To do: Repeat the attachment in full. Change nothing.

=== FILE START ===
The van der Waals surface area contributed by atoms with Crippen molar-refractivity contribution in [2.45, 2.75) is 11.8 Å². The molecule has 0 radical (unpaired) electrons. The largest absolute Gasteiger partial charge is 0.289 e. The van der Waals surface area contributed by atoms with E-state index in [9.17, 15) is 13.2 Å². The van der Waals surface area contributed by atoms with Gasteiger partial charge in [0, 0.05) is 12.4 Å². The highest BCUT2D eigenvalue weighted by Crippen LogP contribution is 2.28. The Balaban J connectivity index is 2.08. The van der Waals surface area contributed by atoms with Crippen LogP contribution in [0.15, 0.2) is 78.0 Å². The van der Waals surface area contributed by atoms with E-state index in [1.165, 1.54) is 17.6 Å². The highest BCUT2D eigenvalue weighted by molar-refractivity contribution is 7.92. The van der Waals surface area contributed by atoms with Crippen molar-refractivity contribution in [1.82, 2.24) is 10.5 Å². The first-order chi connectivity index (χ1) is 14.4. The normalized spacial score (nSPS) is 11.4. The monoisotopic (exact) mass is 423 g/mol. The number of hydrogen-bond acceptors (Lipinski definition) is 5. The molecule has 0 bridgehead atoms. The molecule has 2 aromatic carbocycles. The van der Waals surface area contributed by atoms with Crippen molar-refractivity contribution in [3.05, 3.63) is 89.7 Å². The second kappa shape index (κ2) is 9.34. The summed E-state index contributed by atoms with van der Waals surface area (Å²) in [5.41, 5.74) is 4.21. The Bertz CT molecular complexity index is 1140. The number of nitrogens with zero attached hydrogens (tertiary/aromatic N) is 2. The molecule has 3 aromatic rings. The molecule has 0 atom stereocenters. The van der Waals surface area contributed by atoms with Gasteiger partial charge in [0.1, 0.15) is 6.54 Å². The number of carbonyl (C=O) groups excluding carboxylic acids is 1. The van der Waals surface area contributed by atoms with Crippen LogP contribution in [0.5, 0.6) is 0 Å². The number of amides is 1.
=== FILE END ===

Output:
The van der Waals surface area contributed by atoms with Crippen molar-refractivity contribution in [2.45, 2.75) is 11.8 Å². The molecule has 0 radical (unpaired) electrons. The largest absolute Gasteiger partial charge is 0.289 e. The van der Waals surface area contributed by atoms with E-state index in [9.17, 15) is 13.2 Å². The van der Waals surface area contributed by atoms with Gasteiger partial charge in [0, 0.05) is 12.4 Å². The highest BCUT2D eigenvalue weighted by Crippen LogP contribution is 2.28. The Balaban J connectivity index is 2.08. The van der Waals surface area contributed by atoms with Crippen LogP contribution in [0.15, 0.2) is 78.0 Å². The van der Waals surface area contributed by atoms with E-state index in [1.165, 1.54) is 17.6 Å². The highest BCUT2D eigenvalue weighted by molar-refractivity contribution is 7.92. The van der Waals surface area contributed by atoms with Crippen molar-refractivity contribution in [1.82, 2.24) is 10.5 Å². The first-order chi connectivity index (χ1) is 14.4. The normalized spacial score (nSPS) is 11.4. The monoisotopic (exact) mass is 423 g/mol. The number of hydrogen-bond acceptors (Lipinski definition) is 5. The molecule has 0 bridgehead atoms. The molecule has 2 aromatic carbocycles. The van der Waals surface area contributed by atoms with Crippen molar-refractivity contribution in [3.05, 3.63) is 89.7 Å². The second kappa shape index (κ2) is 9.34. The summed E-state index contributed by atoms with van der Waals surface area (Å²) in [5.41, 5.74) is 4.21. The Bertz CT molecular complexity index is 1140. The number of nitrogens with zero attached hydrogens (tertiary/aromatic N) is 2. The molecule has 3 aromatic rings. The molecule has 0 atom stereocenters. The van der Waals surface area contributed by atoms with Gasteiger partial charge in [0.1, 0.15) is 6.54 Å². The number of carbonyl (C=O) groups excluding carboxylic acids is 1. The van der Waals surface area contributed by atoms with Crippen LogP contribution in [0.5, 0.6) is 0 Å². The number of amides is 1.